"It looks at the migrant workers who are brought into the country to help build all the amenities and the stadiums that the elite high performance football, or soccer, teams will be using [for the 2022 FIFA World Cup]," says Megan Chawansky, co-director of the festival.
The documentary examines the treatment of those workers, and at the titular "workers cup," a competition put on by the management to raise morale among the laborers.
"This is a complicated film," Chawansky says. "It doesn't leave us definitely feeling great at the end. But it does give us a chance to really think about some hard questions."
And that gets to what Chawansky believes is the heart of the festival.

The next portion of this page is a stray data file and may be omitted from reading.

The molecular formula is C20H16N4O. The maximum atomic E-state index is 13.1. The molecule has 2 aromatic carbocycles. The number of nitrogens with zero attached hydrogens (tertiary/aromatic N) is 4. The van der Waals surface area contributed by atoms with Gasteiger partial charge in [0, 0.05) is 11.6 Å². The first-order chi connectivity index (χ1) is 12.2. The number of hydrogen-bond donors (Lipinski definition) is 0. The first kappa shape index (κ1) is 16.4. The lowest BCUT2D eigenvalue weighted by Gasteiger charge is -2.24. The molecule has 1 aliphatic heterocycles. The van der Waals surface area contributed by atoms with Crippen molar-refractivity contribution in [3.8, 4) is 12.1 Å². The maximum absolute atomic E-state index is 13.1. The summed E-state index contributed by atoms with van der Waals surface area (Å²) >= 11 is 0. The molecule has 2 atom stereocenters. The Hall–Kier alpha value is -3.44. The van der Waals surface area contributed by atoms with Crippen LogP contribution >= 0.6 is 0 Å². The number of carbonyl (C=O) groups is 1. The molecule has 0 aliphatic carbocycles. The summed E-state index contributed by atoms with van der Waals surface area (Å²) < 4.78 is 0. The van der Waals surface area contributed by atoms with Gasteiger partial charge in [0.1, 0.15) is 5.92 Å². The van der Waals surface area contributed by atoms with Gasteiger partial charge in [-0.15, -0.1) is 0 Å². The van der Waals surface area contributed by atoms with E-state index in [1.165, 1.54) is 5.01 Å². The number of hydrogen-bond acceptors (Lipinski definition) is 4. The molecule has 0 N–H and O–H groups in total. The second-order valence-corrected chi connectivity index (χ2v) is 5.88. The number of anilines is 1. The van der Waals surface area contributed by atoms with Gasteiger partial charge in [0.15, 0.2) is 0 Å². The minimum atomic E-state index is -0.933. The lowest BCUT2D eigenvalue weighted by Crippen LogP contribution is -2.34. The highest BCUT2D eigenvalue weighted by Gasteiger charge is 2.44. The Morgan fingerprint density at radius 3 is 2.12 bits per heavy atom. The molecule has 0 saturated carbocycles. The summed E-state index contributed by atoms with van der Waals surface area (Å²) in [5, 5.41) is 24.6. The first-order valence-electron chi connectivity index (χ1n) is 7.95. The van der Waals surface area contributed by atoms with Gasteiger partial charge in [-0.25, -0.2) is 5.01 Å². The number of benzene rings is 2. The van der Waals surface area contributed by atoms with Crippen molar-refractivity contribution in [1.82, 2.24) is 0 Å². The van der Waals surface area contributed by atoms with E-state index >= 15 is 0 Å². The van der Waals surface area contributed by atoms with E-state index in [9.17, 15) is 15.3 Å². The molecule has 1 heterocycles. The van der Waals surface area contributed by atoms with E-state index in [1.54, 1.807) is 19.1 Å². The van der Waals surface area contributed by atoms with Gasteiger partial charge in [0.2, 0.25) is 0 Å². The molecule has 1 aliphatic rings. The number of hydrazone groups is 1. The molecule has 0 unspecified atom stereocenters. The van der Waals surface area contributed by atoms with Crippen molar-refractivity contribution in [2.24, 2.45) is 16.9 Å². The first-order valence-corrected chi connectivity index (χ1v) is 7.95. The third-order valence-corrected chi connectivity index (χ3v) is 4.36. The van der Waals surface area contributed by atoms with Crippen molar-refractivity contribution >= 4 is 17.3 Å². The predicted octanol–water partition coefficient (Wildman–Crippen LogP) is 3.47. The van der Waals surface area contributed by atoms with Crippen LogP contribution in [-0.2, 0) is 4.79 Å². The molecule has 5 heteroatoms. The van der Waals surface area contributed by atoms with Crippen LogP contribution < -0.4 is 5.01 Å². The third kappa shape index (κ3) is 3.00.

"To take us outside of our normal, everyday Central Ohio sporting experiences," Chawansky says. "It takes us to a new place, and allows us to vicariously experience other people's sporting experiences."
"The thrust of this is that we have a huge amount of talent in the sport of softball in the U.S., a huge amount of interest, but we can't as a culture, as a nation, sustain a professional softball league that allows these women to earn a living wage and play the sport that they're great at and that they love," Chawansky says.
Chawansky says that underdog quality makes their story a perfect fit for the festival.
"People are really interested in thinking about some sports that perhaps don't get all the coverage in their daily newspapers," she says.